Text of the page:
Passive design is design that does not require mechanical heating or cooling. Homes that are passively designed take advantage of natural energy flows to maintain thermal comfort.
Incorporating the principles of passive design in your home:
Building envelope is a term used to describe the roof, walls, windows, floors and internal walls of a home. The envelope controls heat gain in summer and heat loss in winter.
Its performance in modifying or filtering climatic extremes is greatly improved by passive design.
Well designed envelopes maximise cooling air movement and exclude sun in summer. In winter, they trap and store heat from the sun and minimise heat loss to the external environment.
The fundamental principles of passive design, explained above are relatively simple but they must be applied to a vast range of climates, house types and construction systems in Australia.



Choosing an appropriate site, or existing home, and developing it to make the most of its natural attributes will yield significant economic, lifestyle and environmental benefits.
The usual stages of choosing a site:

A home that is well positioned on its site delivers significant lifestyle and environmental benefits. Correct orientation assists passive heating and cooling, resulting in improved comfort and decreased energy bills.



Passive solar heating is about keeping the summer sun out and letting the winter sun in. It is the least expensive way to heat your home.

Passive solar houses can look like any other home but they are more comfortable to live in and cost less to run.


Passive cooling is the least expensive means of cooling your home. It is appropriate for all Australian climates. Four key approaches should be examined:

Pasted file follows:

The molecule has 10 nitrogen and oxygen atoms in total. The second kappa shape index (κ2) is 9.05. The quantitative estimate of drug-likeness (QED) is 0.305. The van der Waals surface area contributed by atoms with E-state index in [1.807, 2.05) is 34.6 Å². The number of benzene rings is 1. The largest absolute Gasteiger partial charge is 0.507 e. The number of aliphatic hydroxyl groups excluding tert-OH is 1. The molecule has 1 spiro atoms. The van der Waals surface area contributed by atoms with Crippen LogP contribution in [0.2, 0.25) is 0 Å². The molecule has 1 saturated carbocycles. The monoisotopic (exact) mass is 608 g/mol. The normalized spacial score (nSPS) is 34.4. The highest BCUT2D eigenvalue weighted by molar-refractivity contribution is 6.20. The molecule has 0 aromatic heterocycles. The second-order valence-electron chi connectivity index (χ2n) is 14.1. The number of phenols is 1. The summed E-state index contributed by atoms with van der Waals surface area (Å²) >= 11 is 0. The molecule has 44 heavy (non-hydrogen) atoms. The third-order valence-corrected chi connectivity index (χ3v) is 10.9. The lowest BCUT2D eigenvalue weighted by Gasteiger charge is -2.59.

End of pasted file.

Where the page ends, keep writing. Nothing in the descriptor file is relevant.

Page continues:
Insulation is an essential component of passive design.
It improves building envelope performance by minimising heat loss and heat gain through walls, roof and floors.


Externally insulated, dense materials like concrete, bricks and other masonry are used in passive design to absorb, store and re-release thermal energy. This moderates internal temperatures by averaging day/night (diurnal) extremes, therefore increasing comfort and reducing energy costs.


Windows and glazing are a very important component of passive design because heat loss and gain in a well insulated home occurs mostly through the windows.

With good passive design, this is used to advantage by trapping winter heat whilst excluding summer sun. Cooling breezes and air movement are encouraged in summer and cold winter winds are excluded.


The Window Energy Rating Scheme (WERS) is a system for rating both the glass and the frame performance of windows in reducing heat loss and heat gain. WERS will help you to determine whether heating, cooling or both are more important in your climate. It assists you in choosing the most energy-efficient windows for your home and climate.


Shading of glass is a critical consideration in passive design. Unprotected glass is the single greatest source of heat gain in a well insulated home. Shading requirements vary according to climate and house orientation.

In climates where winter heating is required, shading devices should exclude summer sun but allow full winter sun to penetrate. This is most simply achieved on north facing walls. East and west facing windows require different shading solutions to north facing windows.

In climates where no heating is required, shading of the whole home and outdoor spaces will improve comfort and save energy.


A range of specific purpose modeling and rating tools has been developed to rate aspects of building performance for Australian conditions.